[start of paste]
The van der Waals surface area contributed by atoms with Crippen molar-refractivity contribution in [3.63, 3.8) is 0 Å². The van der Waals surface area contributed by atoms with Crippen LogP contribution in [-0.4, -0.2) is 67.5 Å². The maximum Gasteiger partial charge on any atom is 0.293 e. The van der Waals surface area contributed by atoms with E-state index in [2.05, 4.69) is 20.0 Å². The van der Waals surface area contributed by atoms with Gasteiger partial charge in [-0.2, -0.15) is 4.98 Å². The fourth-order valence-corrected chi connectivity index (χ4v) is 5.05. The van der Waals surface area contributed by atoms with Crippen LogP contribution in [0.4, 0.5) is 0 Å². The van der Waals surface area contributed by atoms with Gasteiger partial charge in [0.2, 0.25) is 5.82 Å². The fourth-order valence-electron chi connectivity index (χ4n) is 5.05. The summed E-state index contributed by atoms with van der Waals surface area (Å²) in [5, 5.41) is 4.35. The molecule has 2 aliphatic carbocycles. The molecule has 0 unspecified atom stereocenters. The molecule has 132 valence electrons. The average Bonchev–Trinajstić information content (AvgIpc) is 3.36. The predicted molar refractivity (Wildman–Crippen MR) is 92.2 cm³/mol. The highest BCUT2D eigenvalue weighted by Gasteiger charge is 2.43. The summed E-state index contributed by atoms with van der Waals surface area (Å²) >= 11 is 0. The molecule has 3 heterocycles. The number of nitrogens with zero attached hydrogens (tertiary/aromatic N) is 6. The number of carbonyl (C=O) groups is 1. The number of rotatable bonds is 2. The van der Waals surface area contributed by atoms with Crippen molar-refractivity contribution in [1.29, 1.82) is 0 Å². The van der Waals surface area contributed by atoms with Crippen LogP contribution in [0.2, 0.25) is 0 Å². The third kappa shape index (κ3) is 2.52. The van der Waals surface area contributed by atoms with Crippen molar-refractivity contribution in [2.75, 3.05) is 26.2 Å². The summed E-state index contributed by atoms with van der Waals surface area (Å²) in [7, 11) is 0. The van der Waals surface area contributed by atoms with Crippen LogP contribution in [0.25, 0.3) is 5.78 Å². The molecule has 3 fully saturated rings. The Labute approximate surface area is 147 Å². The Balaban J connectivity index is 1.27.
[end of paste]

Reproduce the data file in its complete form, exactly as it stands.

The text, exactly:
The van der Waals surface area contributed by atoms with Crippen molar-refractivity contribution in [3.63, 3.8) is 0 Å². The van der Waals surface area contributed by atoms with Crippen LogP contribution in [-0.4, -0.2) is 67.5 Å². The maximum Gasteiger partial charge on any atom is 0.293 e. The van der Waals surface area contributed by atoms with E-state index in [2.05, 4.69) is 20.0 Å². The van der Waals surface area contributed by atoms with Gasteiger partial charge in [-0.2, -0.15) is 4.98 Å². The fourth-order valence-corrected chi connectivity index (χ4v) is 5.05. The van der Waals surface area contributed by atoms with Crippen LogP contribution in [0.4, 0.5) is 0 Å². The van der Waals surface area contributed by atoms with Gasteiger partial charge in [0.2, 0.25) is 5.82 Å². The fourth-order valence-electron chi connectivity index (χ4n) is 5.05. The summed E-state index contributed by atoms with van der Waals surface area (Å²) in [5, 5.41) is 4.35. The molecule has 2 aliphatic carbocycles. The molecule has 0 unspecified atom stereocenters. The molecule has 132 valence electrons. The average Bonchev–Trinajstić information content (AvgIpc) is 3.36. The predicted molar refractivity (Wildman–Crippen MR) is 92.2 cm³/mol. The highest BCUT2D eigenvalue weighted by Gasteiger charge is 2.43. The summed E-state index contributed by atoms with van der Waals surface area (Å²) >= 11 is 0. The molecule has 3 heterocycles. The number of nitrogens with zero attached hydrogens (tertiary/aromatic N) is 6. The number of carbonyl (C=O) groups is 1. The number of rotatable bonds is 2. The van der Waals surface area contributed by atoms with Crippen molar-refractivity contribution in [1.29, 1.82) is 0 Å². The van der Waals surface area contributed by atoms with Crippen LogP contribution in [0.2, 0.25) is 0 Å². The third kappa shape index (κ3) is 2.52. The van der Waals surface area contributed by atoms with Crippen molar-refractivity contribution in [2.75, 3.05) is 26.2 Å². The summed E-state index contributed by atoms with van der Waals surface area (Å²) in [7, 11) is 0. The van der Waals surface area contributed by atoms with Crippen LogP contribution in [0.25, 0.3) is 5.78 Å². The molecule has 3 fully saturated rings. The Labute approximate surface area is 147 Å². The Balaban J connectivity index is 1.27.